Problematic title aside, Hitler Didi (HD) so far appears to be going strong. Debuting with an average TVR of 2.7, higher than the predicted 1.6, the show is perhaps grabbing eyeballs and winning hearts because it is a bit hatke to what serial-watching regulars are normally used to. The Earnest Heroine Humanising The Angry & Bitter Hero trope has been used engagingly in many serials before. Recent examples include Kitani Mohabbat Hai (2009), Laagi Tujhse Lagan (2009-), Geet Hui Sabse Parayee (2010-) and Iss Pyaar Ko Kya Naam Doon? (2011-). However, rarely have we seen the gender roles being inverted as in the case of HD
Life has not been kind to Indira Sharma (Rati Pandey). With a father who abandoned his wife and family for another woman (Rituraj), an irresponsible older brother who spends his days failing to make an easy buck (Sandeep Baswana), a mother who’s always investing her hopes in aforementioned nikamma son (Sejal Shah), a bhabhi that is lacking in sensibility (Smita Singh) and a sister who’s more interested in doing naina-mataka than studies (Gargi Sharma), Indira has had to take charge of this Chandni Chowk ka chidiyagarh at a very young age. What drives her determination to keep going though is her nephew Ishaan (Rahul Pendkalkar) – she wants him to have a fulfilling childhood, a wealth of opportunities, and none of the struggles that she’s had to face. Being not only the sole breadwinner of her family but also, it seems often, the only mature and sane adult in the house – is it a wonder that somewhere along the way she’s lost her joie de vivre?
From the first episode of HD you are hopeful that this is going to be something different. After all, it begins by foiling the conventional introduction device for serial heroines. Typically the heroine is first shown to the audience as she moves in quick succession from family member to family member, lovingly completing various tasks for them. The first episode of Dharam Patni (2011-) is a case in point. It is an economic device – the audience not only immediately warms up to the good-natured girl but the device also serves as a bullet point-like introduction to the rest of the characters that will be populating the narrative.
Indira Sharma is no carefree, pampered girl though and so her introduction is a study in contrast. She has little time for mollycoddling her nephew into wakefulness, is not going to smile indulgently at her bhabhi sneaking in a quick jhapki as the water boils on the stove, refuses to recharge her sister’s phone till her exams finish, has no patience for her mother living in denial about her philandering husband, and no behan ka pyar is going to stop her from calling it like it is to her kaamchor brother’s face. Lest you think that she is utterly devoid of finer feelings though, she makes but one indulgence to her strict routines – leaving a chocolate under her brother’s pillow because she knows that Ishaan likes to see his father’s magic tricks before he leaves for school and the star act is Munna giving him a chocolate.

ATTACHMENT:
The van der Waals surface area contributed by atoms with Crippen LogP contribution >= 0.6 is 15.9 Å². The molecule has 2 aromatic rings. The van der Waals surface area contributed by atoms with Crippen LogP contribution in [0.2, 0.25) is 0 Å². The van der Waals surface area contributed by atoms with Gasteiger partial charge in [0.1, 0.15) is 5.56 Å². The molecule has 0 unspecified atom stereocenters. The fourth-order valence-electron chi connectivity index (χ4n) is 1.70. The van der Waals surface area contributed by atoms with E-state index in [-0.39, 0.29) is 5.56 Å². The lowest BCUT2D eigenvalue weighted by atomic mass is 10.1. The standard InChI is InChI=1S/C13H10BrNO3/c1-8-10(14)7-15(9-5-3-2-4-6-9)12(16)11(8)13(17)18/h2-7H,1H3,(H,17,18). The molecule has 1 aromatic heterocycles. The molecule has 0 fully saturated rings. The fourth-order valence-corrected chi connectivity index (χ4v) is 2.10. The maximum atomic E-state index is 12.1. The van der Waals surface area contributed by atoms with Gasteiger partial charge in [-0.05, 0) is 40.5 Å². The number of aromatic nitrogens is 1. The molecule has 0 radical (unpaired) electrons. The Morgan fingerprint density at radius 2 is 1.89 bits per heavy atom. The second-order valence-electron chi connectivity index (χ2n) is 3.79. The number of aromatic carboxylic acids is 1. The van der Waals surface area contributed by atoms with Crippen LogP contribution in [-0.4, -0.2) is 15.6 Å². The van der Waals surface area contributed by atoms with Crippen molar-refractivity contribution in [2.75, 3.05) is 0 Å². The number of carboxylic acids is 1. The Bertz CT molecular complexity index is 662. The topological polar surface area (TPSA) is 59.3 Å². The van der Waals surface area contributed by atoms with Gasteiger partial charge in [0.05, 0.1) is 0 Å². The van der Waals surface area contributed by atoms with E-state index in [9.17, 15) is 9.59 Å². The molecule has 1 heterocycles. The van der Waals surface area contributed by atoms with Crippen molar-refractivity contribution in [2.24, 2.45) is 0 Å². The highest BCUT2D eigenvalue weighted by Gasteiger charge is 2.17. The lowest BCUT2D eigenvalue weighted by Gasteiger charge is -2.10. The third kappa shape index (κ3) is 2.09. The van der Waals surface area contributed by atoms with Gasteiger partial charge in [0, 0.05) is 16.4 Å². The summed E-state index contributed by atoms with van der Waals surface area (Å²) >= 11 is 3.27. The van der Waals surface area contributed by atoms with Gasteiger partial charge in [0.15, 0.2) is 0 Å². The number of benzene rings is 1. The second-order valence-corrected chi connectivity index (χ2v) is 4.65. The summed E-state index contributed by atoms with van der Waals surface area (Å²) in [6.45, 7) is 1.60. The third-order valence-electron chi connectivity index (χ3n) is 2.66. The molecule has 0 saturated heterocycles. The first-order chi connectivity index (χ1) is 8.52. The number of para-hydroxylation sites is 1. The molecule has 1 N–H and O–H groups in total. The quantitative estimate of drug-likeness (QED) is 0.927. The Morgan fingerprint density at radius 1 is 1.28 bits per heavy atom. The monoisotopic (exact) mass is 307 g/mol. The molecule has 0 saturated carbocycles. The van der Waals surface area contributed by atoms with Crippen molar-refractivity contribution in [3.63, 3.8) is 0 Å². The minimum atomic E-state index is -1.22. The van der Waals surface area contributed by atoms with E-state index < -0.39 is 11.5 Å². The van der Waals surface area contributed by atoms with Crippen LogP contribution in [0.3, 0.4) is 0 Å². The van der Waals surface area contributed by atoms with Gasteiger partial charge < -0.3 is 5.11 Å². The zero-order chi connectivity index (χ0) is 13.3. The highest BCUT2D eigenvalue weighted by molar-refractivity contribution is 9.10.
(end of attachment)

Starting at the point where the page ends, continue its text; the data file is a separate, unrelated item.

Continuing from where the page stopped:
“Kamal ki behan hai meri” Munna proudly exclaims to himself after the chocolate act. You wish there were a few more moments like this on the serial – where Indira is recognised by her selfish and incompetent family members as doing the needful, where they fail to. Alas, that would defeat one of the main attractions of the show – a yearning to have the protagonist validated and vindicated. Sound familiar by any chance? Because it should. It may have unconventional trappings but look close enough and you’ll notice that HD is using the same emotional leverage as the current reigning serial champion, Saathiya Saath Nibhana (2010-). It’s the same model the previously popular Pavitra Rishta (2009-) and Uttaran (2008-) started out on too. There is nothing more engaging for the average serial watcher than their protagonist braving on in an unfair system – that system may be her sasural, her maayka, her workplace, or even a corrupt political environment. This is because serials where characters are suffering the slings and arrows of a besharam, beraham zamaana hit quite close to home for many. So, yes, like those (incredibly!) patient Saathiya, Pavitra Rishta and Uttaran viewers, HD’s viewers too will bide their time till Indira Sharma’s ungrateful family recognise what a gem she is. What’s refreshing about HD though is that Indira is no wilting flower. Don’t expect her to be patient and jhelo the taane quietly; as Indira tells us in her own words, she may not laugh but “main rone walon mein se bhi nahin hoon“.